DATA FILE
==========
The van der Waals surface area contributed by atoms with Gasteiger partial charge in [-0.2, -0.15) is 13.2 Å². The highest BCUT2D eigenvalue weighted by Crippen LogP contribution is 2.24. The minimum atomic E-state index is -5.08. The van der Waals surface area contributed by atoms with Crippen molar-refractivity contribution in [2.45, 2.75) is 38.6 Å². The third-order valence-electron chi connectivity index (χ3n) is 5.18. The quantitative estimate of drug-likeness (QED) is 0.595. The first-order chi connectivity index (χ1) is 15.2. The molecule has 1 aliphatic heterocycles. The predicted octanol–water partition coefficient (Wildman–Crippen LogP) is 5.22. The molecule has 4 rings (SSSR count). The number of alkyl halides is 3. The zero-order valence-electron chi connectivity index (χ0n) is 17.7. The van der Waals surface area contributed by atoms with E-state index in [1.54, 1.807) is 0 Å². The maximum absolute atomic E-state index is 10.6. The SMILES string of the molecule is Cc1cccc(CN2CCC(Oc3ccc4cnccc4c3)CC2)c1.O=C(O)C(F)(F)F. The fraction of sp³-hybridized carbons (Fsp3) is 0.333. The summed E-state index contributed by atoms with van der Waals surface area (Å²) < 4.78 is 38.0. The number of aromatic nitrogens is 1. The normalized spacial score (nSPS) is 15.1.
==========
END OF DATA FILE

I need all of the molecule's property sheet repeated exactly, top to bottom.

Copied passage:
The van der Waals surface area contributed by atoms with Gasteiger partial charge in [-0.2, -0.15) is 13.2 Å². The highest BCUT2D eigenvalue weighted by Crippen LogP contribution is 2.24. The minimum atomic E-state index is -5.08. The van der Waals surface area contributed by atoms with Crippen molar-refractivity contribution in [2.45, 2.75) is 38.6 Å². The third-order valence-electron chi connectivity index (χ3n) is 5.18. The quantitative estimate of drug-likeness (QED) is 0.595. The first-order chi connectivity index (χ1) is 15.2. The molecule has 1 aliphatic heterocycles. The predicted octanol–water partition coefficient (Wildman–Crippen LogP) is 5.22. The molecule has 4 rings (SSSR count). The number of alkyl halides is 3. The zero-order valence-electron chi connectivity index (χ0n) is 17.7. The van der Waals surface area contributed by atoms with E-state index in [1.54, 1.807) is 0 Å². The maximum absolute atomic E-state index is 10.6. The SMILES string of the molecule is Cc1cccc(CN2CCC(Oc3ccc4cnccc4c3)CC2)c1.O=C(O)C(F)(F)F. The fraction of sp³-hybridized carbons (Fsp3) is 0.333. The summed E-state index contributed by atoms with van der Waals surface area (Å²) < 4.78 is 38.0. The number of aromatic nitrogens is 1. The normalized spacial score (nSPS) is 15.1.